View Full Version : Swimming in Bay Lake?
I wanna go back
10-06-2008, 07:59 PM
Many of the Disney resorts have beautiful white sandy beaches, but don't allow swimming in the lakes for obvious reasons (gators, etc.). But I'm curious - did they ever allow swimming in the lake in the past?
When my parents took us to WDW in the 70's we stayed at the Poly and I seem to remember a small roped-off area in front of the beach where swimming was permitted in Bay Lake. Is this correct, or am I thinking of somewhere else?
10-06-2008, 08:06 PM
It's absolutely correct. I swam in Bay Lake in the 70's and early 80's. I am not sure when they closed the beach, but I do remember a little roped off area at the Contemporary Resort. Seems to me, if I went out as far as the rope would allow, it was over my head. I might be wrong, but I remember it being a real swimming hole and not just a place for wading. Of course, River Country was open back then, too, but this was most definitely on the shores of the Contemporary Resort. I miss those days, too.
10-06-2008, 08:11 PM
There is an amoeba that lives in the lakes. If the amoeba gets in your system it can kill you. They may not have known this years ago.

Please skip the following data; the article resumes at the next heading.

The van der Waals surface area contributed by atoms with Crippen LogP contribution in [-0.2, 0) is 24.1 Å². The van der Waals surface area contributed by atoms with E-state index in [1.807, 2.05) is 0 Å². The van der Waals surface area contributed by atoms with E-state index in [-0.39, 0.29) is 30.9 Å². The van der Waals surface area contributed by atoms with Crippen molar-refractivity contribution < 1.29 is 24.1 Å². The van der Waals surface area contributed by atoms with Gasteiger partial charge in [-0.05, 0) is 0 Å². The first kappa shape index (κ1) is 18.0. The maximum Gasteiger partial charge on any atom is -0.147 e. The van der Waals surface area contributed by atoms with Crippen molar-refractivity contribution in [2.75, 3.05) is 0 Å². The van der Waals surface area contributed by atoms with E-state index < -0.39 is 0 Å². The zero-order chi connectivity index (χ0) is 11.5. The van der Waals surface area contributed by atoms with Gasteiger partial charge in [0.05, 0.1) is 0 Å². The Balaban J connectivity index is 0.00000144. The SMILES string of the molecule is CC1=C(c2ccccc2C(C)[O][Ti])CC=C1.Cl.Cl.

10-06-2008, 08:16 PM
:wizard: Our first trip to Disney was in '83. We stayed at the Polynesian and we all swam in Bay Lake. There was a small area on the beach that was roped off for swimming....ah, the good old days!
I wanna go back
10-06-2008, 08:30 PM
Thanks! Good to know I'm not imagining things. I don't remember much about the depth of the swimming area at the Poly, but I do remember that outside of the roped area, the water was pretty murky and weedy. Even so, as a kid at the time, I enjoyed the beach & lake as much as the pool.
10-06-2008, 09:02 PM
I also remember swimming in Bay Lake when we stayed at the Contemporary back in 77. That was my first trip to Disney - I have great memories of that vacation. :)
10-06-2008, 10:07 PM
Yep, due to the amoeba like safetymom posted. They have really made an effort down here to try and educate people about it, but it's still hard to convince kids to stay out of the lake water when it's so hot down here ;)